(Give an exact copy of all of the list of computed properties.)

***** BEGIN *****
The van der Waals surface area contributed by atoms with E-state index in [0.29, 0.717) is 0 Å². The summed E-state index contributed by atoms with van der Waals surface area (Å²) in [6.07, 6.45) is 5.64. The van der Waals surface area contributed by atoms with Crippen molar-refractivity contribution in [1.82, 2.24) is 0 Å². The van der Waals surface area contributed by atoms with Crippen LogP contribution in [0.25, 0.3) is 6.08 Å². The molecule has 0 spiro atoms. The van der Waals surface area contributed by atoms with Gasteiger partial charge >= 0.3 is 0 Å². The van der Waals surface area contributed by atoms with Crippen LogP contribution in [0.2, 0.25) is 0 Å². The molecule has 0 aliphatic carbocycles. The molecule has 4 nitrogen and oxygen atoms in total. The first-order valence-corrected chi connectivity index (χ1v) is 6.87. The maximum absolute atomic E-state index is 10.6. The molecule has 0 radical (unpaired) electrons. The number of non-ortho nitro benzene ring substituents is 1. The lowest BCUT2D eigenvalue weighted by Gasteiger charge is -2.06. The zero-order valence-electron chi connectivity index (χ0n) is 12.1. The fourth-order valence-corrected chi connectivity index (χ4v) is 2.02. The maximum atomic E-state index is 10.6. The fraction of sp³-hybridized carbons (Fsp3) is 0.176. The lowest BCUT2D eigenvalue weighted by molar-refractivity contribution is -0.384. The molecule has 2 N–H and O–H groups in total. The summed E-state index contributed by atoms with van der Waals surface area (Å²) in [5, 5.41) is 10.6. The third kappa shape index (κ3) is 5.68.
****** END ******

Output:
The van der Waals surface area contributed by atoms with E-state index in [0.29, 0.717) is 0 Å². The summed E-state index contributed by atoms with van der Waals surface area (Å²) in [6.07, 6.45) is 5.64. The van der Waals surface area contributed by atoms with Crippen molar-refractivity contribution in [1.82, 2.24) is 0 Å². The van der Waals surface area contributed by atoms with Crippen LogP contribution in [0.25, 0.3) is 6.08 Å². The molecule has 0 spiro atoms. The van der Waals surface area contributed by atoms with Gasteiger partial charge >= 0.3 is 0 Å². The van der Waals surface area contributed by atoms with Crippen LogP contribution in [0.2, 0.25) is 0 Å². The molecule has 0 aliphatic carbocycles. The molecule has 4 nitrogen and oxygen atoms in total. The first-order valence-corrected chi connectivity index (χ1v) is 6.87. The maximum absolute atomic E-state index is 10.6. The molecule has 0 radical (unpaired) electrons. The number of non-ortho nitro benzene ring substituents is 1. The lowest BCUT2D eigenvalue weighted by Gasteiger charge is -2.06. The zero-order valence-electron chi connectivity index (χ0n) is 12.1. The fourth-order valence-corrected chi connectivity index (χ4v) is 2.02. The maximum atomic E-state index is 10.6. The fraction of sp³-hybridized carbons (Fsp3) is 0.176. The lowest BCUT2D eigenvalue weighted by molar-refractivity contribution is -0.384. The molecule has 2 N–H and O–H groups in total. The summed E-state index contributed by atoms with van der Waals surface area (Å²) in [5, 5.41) is 10.6. The third kappa shape index (κ3) is 5.68.